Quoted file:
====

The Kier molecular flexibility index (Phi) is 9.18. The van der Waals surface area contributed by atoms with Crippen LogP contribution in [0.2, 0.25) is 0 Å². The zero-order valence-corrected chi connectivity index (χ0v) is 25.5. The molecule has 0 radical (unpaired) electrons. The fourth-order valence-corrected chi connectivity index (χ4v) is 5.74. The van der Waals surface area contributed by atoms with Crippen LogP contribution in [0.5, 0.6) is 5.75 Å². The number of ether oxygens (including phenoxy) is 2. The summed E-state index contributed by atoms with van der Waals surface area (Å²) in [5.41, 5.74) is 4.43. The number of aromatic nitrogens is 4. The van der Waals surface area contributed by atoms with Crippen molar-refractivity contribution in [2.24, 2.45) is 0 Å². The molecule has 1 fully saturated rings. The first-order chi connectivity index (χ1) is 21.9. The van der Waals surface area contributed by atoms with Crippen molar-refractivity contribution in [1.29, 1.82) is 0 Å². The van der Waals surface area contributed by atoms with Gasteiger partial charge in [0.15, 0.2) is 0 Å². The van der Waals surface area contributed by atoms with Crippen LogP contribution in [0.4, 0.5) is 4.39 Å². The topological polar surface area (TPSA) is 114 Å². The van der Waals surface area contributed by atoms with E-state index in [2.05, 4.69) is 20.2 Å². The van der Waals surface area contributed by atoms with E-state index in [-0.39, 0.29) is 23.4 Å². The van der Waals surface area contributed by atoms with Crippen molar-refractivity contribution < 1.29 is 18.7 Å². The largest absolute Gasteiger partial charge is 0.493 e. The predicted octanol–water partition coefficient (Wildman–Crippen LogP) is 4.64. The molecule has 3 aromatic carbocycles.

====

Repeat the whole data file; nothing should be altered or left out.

The Kier molecular flexibility index (Phi) is 9.18. The van der Waals surface area contributed by atoms with Crippen LogP contribution in [0.2, 0.25) is 0 Å². The zero-order valence-corrected chi connectivity index (χ0v) is 25.5. The molecule has 0 radical (unpaired) electrons. The fourth-order valence-corrected chi connectivity index (χ4v) is 5.74. The van der Waals surface area contributed by atoms with Crippen LogP contribution in [0.5, 0.6) is 5.75 Å². The number of ether oxygens (including phenoxy) is 2. The summed E-state index contributed by atoms with van der Waals surface area (Å²) in [5.41, 5.74) is 4.43. The number of aromatic nitrogens is 4. The van der Waals surface area contributed by atoms with Crippen molar-refractivity contribution in [2.24, 2.45) is 0 Å². The molecule has 1 fully saturated rings. The first-order chi connectivity index (χ1) is 21.9. The van der Waals surface area contributed by atoms with Crippen molar-refractivity contribution in [1.29, 1.82) is 0 Å². The van der Waals surface area contributed by atoms with Gasteiger partial charge in [0.15, 0.2) is 0 Å². The van der Waals surface area contributed by atoms with Crippen LogP contribution in [0.4, 0.5) is 4.39 Å². The topological polar surface area (TPSA) is 114 Å². The van der Waals surface area contributed by atoms with E-state index in [2.05, 4.69) is 20.2 Å². The van der Waals surface area contributed by atoms with E-state index in [-0.39, 0.29) is 23.4 Å². The van der Waals surface area contributed by atoms with Crippen molar-refractivity contribution < 1.29 is 18.7 Å². The largest absolute Gasteiger partial charge is 0.493 e. The predicted octanol–water partition coefficient (Wildman–Crippen LogP) is 4.64. The molecule has 3 aromatic carbocycles.